Netflix (NFLX -0.31%) and Amazon (AMZN 0.90%) combined to win nine Emmy awards this year, but nobody knows how many people actually watch their shows like House of Cards and Transparent. Nielsen has been working to figure out a way to determine streaming viewership despite a lack of cooperation from Amazon and Netflix.
And there's good reason for the two streaming giants to keep their viewership under wraps. Not because it would be terrible PR if one of their shows was outed as a complete flop, but because it would give more data to their content suppliers. That data could shed some light on the true value of licensing content to either Netflix or Amazon, causing both streaming services' costs to rise.
SVOD is eating cable
Cord cutting is in full-effect with estimates showing a distinct decline in subscribers during the first two quarters of 2015. What's more, Walt Disney (DIS -1.62%) was forced to lower its guidance for its cable operating income growth after subscriber losses at ESPN. Meanwhile, subscriber growth at Netflix doesn't seem to be slowing down, and all indications show that Amazon Prime is on a similar path.
Without an accurate way of measuring viewership on streaming services, it's still unclear exactly what's happening.
Are people simply watching less television content and spending more time watching YouTube and browsing the Internet? Are Netflix's and Amazon's original programming cutting into viewership of traditional cable shows? Or are people opting to watch licensed content on streaming services instead of watching linear television?
Finding the answers to these questions is key for media companies like Disney, which license their content to Netflix and Amazon. It helps them understand the true value licensing content creates for Netflix, and how it impacts their own businesses. And if they ever get some reliable data, it could cause them to rethink their deals with the streaming services.
Why costs will rise
Simply put: Data is leverage.
Not only will ratings data provide media companies with information about how Netflix and Amazon are impacting viewership, ratings give them an idea of the relative worth of its programming to Netflix.
So, if Disney, for example, knows that its programming is more valuable than Netflix's originals, it could opt to ask for more to license its content than Netflix pays to produce its originals (about $450 million per year).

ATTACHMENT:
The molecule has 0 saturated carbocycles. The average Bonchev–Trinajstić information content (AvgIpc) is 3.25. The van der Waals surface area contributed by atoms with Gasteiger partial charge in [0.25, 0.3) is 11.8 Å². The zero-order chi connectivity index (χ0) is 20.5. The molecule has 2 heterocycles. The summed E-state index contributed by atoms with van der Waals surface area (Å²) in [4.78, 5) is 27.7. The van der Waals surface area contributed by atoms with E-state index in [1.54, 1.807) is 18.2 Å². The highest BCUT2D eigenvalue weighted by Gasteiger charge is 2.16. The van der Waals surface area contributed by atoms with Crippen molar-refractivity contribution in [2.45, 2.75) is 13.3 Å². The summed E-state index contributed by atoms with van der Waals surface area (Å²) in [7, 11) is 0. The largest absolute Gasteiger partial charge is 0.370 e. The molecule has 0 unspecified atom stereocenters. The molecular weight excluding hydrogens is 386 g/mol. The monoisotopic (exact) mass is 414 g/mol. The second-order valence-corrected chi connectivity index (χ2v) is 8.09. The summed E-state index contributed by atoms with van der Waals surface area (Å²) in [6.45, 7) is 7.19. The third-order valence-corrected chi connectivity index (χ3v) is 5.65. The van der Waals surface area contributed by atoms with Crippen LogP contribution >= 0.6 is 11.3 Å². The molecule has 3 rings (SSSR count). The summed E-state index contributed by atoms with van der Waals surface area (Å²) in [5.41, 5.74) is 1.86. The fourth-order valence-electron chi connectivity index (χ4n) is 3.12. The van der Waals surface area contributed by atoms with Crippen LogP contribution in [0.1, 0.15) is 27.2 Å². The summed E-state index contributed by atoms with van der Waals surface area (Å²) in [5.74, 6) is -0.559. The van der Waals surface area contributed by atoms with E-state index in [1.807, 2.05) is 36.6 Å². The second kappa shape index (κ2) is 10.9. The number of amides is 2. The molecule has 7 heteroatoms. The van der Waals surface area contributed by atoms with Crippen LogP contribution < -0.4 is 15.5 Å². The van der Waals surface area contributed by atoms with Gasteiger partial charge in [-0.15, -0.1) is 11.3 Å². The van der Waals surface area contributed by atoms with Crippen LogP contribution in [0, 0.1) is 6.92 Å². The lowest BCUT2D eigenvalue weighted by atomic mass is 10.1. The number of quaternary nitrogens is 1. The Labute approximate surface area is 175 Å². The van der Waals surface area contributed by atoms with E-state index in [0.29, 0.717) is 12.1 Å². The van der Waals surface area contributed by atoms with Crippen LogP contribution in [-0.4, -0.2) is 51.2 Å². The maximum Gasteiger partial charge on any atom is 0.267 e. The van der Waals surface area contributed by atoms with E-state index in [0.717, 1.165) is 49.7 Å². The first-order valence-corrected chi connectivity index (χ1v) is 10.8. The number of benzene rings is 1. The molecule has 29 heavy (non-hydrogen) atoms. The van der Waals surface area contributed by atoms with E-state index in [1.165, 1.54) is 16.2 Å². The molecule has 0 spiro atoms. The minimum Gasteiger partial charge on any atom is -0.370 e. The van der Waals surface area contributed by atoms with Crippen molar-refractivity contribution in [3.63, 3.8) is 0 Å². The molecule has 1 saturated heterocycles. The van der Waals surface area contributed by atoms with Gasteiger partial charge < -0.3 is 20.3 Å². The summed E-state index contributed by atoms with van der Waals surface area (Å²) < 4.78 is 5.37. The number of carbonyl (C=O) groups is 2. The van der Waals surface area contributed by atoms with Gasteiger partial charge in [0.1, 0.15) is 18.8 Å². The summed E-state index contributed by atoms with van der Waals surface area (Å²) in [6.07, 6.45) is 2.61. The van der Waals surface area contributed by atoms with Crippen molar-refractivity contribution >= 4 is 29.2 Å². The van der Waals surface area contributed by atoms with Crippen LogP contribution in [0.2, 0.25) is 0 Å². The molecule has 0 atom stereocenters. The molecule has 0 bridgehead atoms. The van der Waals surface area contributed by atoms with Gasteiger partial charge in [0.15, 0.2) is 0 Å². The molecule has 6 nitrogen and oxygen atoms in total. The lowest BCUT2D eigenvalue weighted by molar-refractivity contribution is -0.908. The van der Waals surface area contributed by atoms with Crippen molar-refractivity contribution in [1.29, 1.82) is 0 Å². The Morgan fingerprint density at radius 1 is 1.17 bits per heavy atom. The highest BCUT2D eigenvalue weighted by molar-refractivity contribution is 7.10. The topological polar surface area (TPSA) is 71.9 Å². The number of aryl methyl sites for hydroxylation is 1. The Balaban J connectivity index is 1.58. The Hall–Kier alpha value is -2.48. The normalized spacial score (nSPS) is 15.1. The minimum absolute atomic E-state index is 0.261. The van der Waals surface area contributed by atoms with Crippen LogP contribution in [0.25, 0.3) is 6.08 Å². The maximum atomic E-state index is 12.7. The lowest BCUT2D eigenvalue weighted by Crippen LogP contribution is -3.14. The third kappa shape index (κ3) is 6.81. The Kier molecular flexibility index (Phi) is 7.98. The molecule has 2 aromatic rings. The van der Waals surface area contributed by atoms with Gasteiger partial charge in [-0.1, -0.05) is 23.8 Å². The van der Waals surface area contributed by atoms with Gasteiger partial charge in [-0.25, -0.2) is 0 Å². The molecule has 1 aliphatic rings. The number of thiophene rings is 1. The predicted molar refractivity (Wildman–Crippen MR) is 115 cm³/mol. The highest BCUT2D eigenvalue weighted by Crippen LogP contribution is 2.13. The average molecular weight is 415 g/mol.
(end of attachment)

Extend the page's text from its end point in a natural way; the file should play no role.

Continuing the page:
Additionally, the data may be able to show how licensing content to Netflix or Amazon impacts viewership. For some programming it may have an additive affect (like Breaking Bad), but for others, it could replace viewership, costing media companies lots of ad revenue. In that case, a media company may elect to remove its programming from Netflix in the hopes that ratings of its broadcast will bounce back. Alternatively, it could ask for a higher price to compensate for its declining live viewership.
A rush toward originals
With the dynamic between streaming viewership and broadcast viewership in mind, the purpose behind original content becomes even more clear. Not only does original content differentiate a streaming service from the growing number of other streaming services, it shields them from the potential price increases media companies are bound to demand after Nielsen figures out how to report accurate viewership data.
In Netflix's fourth-quarter letter to shareholders, CEO Reed Hastings told investors that original content was some of the company's most cost-efficient content. What's more, it's acquiring global rights to some of its newer originals, which will make it more efficient as the service expands to its goal of 200 countries by 2017.
It's a good sign for investors that both Netflix and Amazon have garnered such attention for their original series. It demonstrates an ability to find a suitable replacement in original programming if the asking price for licensed content climbs too high for their increasingly stretched budgets.